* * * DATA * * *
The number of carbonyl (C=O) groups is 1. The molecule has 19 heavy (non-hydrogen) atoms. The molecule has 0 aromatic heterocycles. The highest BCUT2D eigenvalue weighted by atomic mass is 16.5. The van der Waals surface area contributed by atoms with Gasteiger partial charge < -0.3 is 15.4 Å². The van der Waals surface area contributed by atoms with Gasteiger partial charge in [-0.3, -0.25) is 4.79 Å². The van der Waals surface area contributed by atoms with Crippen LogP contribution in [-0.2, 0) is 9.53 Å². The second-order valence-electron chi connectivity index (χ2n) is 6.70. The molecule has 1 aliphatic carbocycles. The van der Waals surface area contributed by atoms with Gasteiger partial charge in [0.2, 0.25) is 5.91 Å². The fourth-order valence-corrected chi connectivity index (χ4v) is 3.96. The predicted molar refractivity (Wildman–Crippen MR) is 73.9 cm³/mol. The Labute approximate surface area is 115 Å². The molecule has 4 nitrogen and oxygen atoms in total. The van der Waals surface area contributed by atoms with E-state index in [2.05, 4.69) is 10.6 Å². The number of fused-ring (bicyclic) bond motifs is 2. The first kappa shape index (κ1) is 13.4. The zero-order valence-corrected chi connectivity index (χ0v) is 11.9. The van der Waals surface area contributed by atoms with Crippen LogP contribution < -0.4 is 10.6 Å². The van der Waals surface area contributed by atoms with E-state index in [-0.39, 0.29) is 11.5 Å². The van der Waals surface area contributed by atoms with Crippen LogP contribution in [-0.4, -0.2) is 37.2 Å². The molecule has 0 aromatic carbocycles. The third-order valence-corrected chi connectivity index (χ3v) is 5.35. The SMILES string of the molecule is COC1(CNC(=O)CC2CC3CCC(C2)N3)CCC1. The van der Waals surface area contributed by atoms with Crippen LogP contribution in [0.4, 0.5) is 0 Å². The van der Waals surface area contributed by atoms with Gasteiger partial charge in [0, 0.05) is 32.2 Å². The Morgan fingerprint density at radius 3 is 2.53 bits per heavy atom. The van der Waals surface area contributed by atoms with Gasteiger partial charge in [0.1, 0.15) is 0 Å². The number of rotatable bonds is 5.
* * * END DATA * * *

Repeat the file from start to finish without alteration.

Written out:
The number of carbonyl (C=O) groups is 1. The molecule has 19 heavy (non-hydrogen) atoms. The molecule has 0 aromatic heterocycles. The highest BCUT2D eigenvalue weighted by atomic mass is 16.5. The van der Waals surface area contributed by atoms with Gasteiger partial charge < -0.3 is 15.4 Å². The van der Waals surface area contributed by atoms with Gasteiger partial charge in [-0.3, -0.25) is 4.79 Å². The van der Waals surface area contributed by atoms with Crippen LogP contribution in [-0.2, 0) is 9.53 Å². The second-order valence-electron chi connectivity index (χ2n) is 6.70. The molecule has 1 aliphatic carbocycles. The van der Waals surface area contributed by atoms with Gasteiger partial charge in [0.2, 0.25) is 5.91 Å². The fourth-order valence-corrected chi connectivity index (χ4v) is 3.96. The predicted molar refractivity (Wildman–Crippen MR) is 73.9 cm³/mol. The Labute approximate surface area is 115 Å². The molecule has 4 nitrogen and oxygen atoms in total. The van der Waals surface area contributed by atoms with E-state index in [2.05, 4.69) is 10.6 Å². The number of fused-ring (bicyclic) bond motifs is 2. The first kappa shape index (κ1) is 13.4. The zero-order valence-corrected chi connectivity index (χ0v) is 11.9. The van der Waals surface area contributed by atoms with Crippen LogP contribution < -0.4 is 10.6 Å². The van der Waals surface area contributed by atoms with E-state index in [-0.39, 0.29) is 11.5 Å². The van der Waals surface area contributed by atoms with Crippen LogP contribution in [-0.4, -0.2) is 37.2 Å². The molecule has 0 aromatic carbocycles. The third-order valence-corrected chi connectivity index (χ3v) is 5.35. The SMILES string of the molecule is COC1(CNC(=O)CC2CC3CCC(C2)N3)CCC1. The van der Waals surface area contributed by atoms with Crippen LogP contribution in [0.4, 0.5) is 0 Å². The van der Waals surface area contributed by atoms with Gasteiger partial charge in [0, 0.05) is 32.2 Å². The Morgan fingerprint density at radius 3 is 2.53 bits per heavy atom. The van der Waals surface area contributed by atoms with Gasteiger partial charge in [0.1, 0.15) is 0 Å². The number of rotatable bonds is 5.